Copyright (c) 2005, Institute for Learner Centered Education.


The Institute of Learner Centered Education website offers a number of valuable resources for the constructivist educator, including definitions, resources for applying standards-based constructivism to lessons, a journal, and an email newsletter that always includes thoughtful information like these 17 Intentions. A nice opportunity for constructivist educators is the Institute’s annual summer conference (July 23 – 27) at Grand Island, New York, within sight of Niagara Falls. This unique conference models constructivist teaching and learning — no talking heads here! Visit The Institute for Learner Centered Education for information.

Web 2.0 – share the adventure with students

Web 2.0 is all the rage. You can tell it’s hot because half the sessions at educational technology conferences have 2.0 in the title. Soon they will be labeled 3.0 to show that they are really, really, really cutting edge.

Web 2.0 is a collective term for the “read/write” web, meaning that people who use the Internet are no longer passive content consumers, but are actively creating material for themselves and others. Grandmas, nuclear physicists, army privates and cab drivers are blogging, podcasting, uploading videos, sharing photos, finding friends, socializing, and much more. For many teachers, these tools offer exciting opportunities for students to express themselves and take command of technology that stretches the mind and reaches outside school walls.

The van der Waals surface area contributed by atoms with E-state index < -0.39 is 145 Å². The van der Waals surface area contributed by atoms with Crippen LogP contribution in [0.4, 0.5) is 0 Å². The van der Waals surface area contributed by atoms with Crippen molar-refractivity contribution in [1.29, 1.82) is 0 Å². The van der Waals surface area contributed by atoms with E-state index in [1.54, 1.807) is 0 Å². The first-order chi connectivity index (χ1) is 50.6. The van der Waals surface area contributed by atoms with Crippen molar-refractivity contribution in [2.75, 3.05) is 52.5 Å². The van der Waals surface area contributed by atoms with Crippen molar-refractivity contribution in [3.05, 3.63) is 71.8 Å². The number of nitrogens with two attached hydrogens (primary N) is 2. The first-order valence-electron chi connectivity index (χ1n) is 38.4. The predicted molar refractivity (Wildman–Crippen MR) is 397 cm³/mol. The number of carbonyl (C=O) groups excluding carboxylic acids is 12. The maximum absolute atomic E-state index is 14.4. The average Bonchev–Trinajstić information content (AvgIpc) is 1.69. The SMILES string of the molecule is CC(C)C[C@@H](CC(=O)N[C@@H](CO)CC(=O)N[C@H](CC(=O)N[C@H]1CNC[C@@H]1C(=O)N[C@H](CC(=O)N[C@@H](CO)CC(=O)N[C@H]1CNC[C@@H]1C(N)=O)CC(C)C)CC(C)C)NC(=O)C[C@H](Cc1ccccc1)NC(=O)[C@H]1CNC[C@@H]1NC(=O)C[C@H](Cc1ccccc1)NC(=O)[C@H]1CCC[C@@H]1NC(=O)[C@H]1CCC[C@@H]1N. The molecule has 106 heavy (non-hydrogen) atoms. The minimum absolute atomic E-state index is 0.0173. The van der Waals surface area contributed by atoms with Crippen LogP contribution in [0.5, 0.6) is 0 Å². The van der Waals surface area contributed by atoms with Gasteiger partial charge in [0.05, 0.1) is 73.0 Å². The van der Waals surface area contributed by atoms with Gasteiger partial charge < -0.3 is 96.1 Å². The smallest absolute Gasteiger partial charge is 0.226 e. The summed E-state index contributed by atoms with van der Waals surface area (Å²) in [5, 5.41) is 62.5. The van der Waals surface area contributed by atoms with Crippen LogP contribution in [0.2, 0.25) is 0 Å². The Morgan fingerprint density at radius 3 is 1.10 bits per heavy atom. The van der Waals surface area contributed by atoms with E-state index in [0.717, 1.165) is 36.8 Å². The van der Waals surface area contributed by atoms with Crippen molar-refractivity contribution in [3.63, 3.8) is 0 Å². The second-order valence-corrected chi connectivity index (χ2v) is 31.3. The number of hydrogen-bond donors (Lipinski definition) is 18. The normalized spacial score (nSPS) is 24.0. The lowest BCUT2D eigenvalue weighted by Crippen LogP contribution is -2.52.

There are obstacles to the use of Web 2.0 tools in schools, such as time, security concerns, lack of vision, and resistance to anything new. Media hype has scared parents and school boards into equating technology with sexual predators. Luckily, there many cutting-edge educators working on these issues and sharing solutions. The bottom line is that these tools are here to stay and are a significant presence in the lives of many students. Ignoring/banning them reinforces student perceptions that school is not relevant to their lives.

That light at the end of the tunnel is Train 2.0.

It’s a daunting task to figure out all the options with Web 2.0 tools and choose the “best” one to introduce to students. But this pain can be turned into a gain – by including students in the adventure.

Students can:

  • Research solutions and present options with pros and cons
  • Test hardware – even young students can scrounge up old microphones, tape recorders and cables and test them
  • Try out applications and report on results
  • Maintain lists of add-ons, plug-ins and new options for old tools
  • Debate how these tools can be used within the boundaries of school or district policy and technology use plans
  • Figure out how to use available technology in new ways

For example…

Instead of demonizing and banning cell phones, why not use them to record interviews, or use the cameras to document science projects or field trips? Let students help figure out the nuts and bolts. How do you transfer the files? Where? Do you need a Flickr account? Is that blocked? What other options are there? Have you heard about Gcast?

Want to make audio tours of your school in different languages? Can visitors listen to them while they walk around? Should you put them on loaner ipods? Too expensive? Can you rig up an old tape recorder or portable CD player? Can  you find some? Do they work? What audio software do you need? Does it cost money or can you find a free version? Do the school’s computers meet the system requirements? Do you have microphones that work? Where can you upload the files? Hey, why don’t we make a 3D virtual tour too!